Critics of Mr Johnson’s plan have claimed that he wants to suspend parliament to avoid it stopping a no-deal Brexit. The prime minister has claimed that the shutdown is needed ahead of new “exciting” domestic legislation to be announced in the Queen’s speech on October 14.

During Thursday’s legal challenge, Ms Miller’s barrister David Pannick QC argued that Mr Johnson’s decision to prorogue parliament was an “abuse of power” and that the courts should step in to protect the sovereignty of parliament.

He argued that Mr Johnson’s plan involves shutting down parliament for five weeks effectively “silencing” it at a crucial time in the run-up to the UK leaving the EU on October 31.

He also pointed out that in the past 40 years parliament had never been prorogued for longer than three weeks and it was the length of the shutdown that had caused concerns.

Lord Pannick told the court that “the rule of law demands the prime minister does not have unfettered power” and said “no prime minister has abused his power” to advise on a prorogation for “such manifestly bad reasons”. The courts could intervene to protect parliamentary sovereignty, he claimed.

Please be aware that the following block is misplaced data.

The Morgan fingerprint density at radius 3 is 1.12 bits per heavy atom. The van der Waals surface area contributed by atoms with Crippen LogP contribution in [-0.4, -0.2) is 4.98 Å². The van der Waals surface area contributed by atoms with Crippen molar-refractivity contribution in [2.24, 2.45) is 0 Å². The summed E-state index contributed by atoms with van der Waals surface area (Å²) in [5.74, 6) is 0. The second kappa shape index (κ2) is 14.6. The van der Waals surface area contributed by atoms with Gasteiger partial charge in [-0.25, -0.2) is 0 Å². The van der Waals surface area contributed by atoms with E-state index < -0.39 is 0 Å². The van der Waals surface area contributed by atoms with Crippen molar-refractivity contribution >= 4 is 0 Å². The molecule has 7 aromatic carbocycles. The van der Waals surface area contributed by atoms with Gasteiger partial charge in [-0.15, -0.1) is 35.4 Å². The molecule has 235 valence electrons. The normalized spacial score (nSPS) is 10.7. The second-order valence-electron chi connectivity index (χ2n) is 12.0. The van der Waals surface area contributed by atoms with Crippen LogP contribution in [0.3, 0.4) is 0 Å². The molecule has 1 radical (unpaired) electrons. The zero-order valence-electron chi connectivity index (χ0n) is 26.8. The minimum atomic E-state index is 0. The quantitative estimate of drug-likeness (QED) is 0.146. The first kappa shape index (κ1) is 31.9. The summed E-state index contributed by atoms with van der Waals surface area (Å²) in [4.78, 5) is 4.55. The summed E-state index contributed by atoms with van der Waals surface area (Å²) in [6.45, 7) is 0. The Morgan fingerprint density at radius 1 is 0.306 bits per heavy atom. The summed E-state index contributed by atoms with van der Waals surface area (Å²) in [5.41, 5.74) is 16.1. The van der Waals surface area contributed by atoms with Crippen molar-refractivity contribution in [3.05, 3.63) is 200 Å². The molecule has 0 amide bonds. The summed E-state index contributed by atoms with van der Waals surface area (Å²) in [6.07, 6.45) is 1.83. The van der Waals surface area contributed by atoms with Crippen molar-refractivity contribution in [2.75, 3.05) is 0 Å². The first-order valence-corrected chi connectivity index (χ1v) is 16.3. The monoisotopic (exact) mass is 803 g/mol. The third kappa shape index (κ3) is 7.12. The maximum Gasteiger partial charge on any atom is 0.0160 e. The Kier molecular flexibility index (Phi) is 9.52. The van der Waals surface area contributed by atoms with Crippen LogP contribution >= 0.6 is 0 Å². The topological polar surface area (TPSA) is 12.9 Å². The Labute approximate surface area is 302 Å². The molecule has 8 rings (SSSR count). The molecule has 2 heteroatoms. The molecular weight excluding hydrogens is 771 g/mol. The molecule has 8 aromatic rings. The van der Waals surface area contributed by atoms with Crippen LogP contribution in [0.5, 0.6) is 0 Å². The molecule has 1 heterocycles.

Mr Johnson’s decision on suspending parliament has been “substantially influenced by a wholly extraneous and improper consideration”, namely hindering parliament from stopping a no-deal Brexit, Lord Pannick told the High Court, adding Mr Johnson had “seized this mundane power and used it improperly”.

He asked the court to declare that the prorogation of five weeks, in the specific context of current events, was an abuse of power because it breached parliamentary sovereignty at a moment when “time is of the essence” over Brexit.

During Thursday’s legal challenge, the court was referred to sensitive documents, including secret Downing Street memos that included a handwritten note from Mr Johnson saying proroguing was not “especially shocking” and saying: “The whole September session is a rigmarole” intended to show “that MPs were earning their crusts”.